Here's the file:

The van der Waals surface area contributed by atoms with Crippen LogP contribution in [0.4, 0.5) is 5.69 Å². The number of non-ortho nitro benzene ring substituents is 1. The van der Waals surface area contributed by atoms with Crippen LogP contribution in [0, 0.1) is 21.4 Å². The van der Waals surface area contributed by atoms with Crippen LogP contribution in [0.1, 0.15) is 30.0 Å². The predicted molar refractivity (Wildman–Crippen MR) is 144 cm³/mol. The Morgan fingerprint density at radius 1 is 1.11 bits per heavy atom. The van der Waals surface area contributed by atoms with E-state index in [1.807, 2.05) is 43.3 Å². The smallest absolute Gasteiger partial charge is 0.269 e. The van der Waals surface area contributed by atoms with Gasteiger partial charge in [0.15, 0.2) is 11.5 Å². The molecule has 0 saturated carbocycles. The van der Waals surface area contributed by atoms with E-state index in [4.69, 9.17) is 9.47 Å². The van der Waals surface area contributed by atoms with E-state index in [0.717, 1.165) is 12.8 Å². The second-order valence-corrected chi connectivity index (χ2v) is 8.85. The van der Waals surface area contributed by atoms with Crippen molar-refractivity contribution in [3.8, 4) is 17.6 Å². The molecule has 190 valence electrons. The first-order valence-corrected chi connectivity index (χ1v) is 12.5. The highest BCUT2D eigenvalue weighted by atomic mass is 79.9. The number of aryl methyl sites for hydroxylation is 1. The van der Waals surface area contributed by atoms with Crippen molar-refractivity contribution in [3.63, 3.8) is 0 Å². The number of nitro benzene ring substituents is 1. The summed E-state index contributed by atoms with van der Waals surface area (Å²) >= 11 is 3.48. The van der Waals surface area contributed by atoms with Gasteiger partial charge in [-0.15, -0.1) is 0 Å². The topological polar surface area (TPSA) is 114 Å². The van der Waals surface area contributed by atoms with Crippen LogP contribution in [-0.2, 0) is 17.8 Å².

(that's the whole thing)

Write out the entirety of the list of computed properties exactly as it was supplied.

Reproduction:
The van der Waals surface area contributed by atoms with Crippen LogP contribution in [0.4, 0.5) is 5.69 Å². The number of non-ortho nitro benzene ring substituents is 1. The van der Waals surface area contributed by atoms with Crippen LogP contribution in [0, 0.1) is 21.4 Å². The van der Waals surface area contributed by atoms with Crippen LogP contribution in [0.1, 0.15) is 30.0 Å². The predicted molar refractivity (Wildman–Crippen MR) is 144 cm³/mol. The Morgan fingerprint density at radius 1 is 1.11 bits per heavy atom. The van der Waals surface area contributed by atoms with E-state index in [1.807, 2.05) is 43.3 Å². The smallest absolute Gasteiger partial charge is 0.269 e. The van der Waals surface area contributed by atoms with Gasteiger partial charge in [0.15, 0.2) is 11.5 Å². The molecule has 0 saturated carbocycles. The van der Waals surface area contributed by atoms with E-state index in [4.69, 9.17) is 9.47 Å². The van der Waals surface area contributed by atoms with E-state index in [0.717, 1.165) is 12.8 Å². The second-order valence-corrected chi connectivity index (χ2v) is 8.85. The van der Waals surface area contributed by atoms with Crippen molar-refractivity contribution in [3.8, 4) is 17.6 Å². The molecule has 190 valence electrons. The first-order valence-corrected chi connectivity index (χ1v) is 12.5. The highest BCUT2D eigenvalue weighted by atomic mass is 79.9. The number of aryl methyl sites for hydroxylation is 1. The van der Waals surface area contributed by atoms with Crippen molar-refractivity contribution in [3.63, 3.8) is 0 Å². The number of nitro benzene ring substituents is 1. The summed E-state index contributed by atoms with van der Waals surface area (Å²) >= 11 is 3.48. The van der Waals surface area contributed by atoms with Gasteiger partial charge in [-0.15, -0.1) is 0 Å². The topological polar surface area (TPSA) is 114 Å². The van der Waals surface area contributed by atoms with Crippen LogP contribution in [-0.2, 0) is 17.8 Å².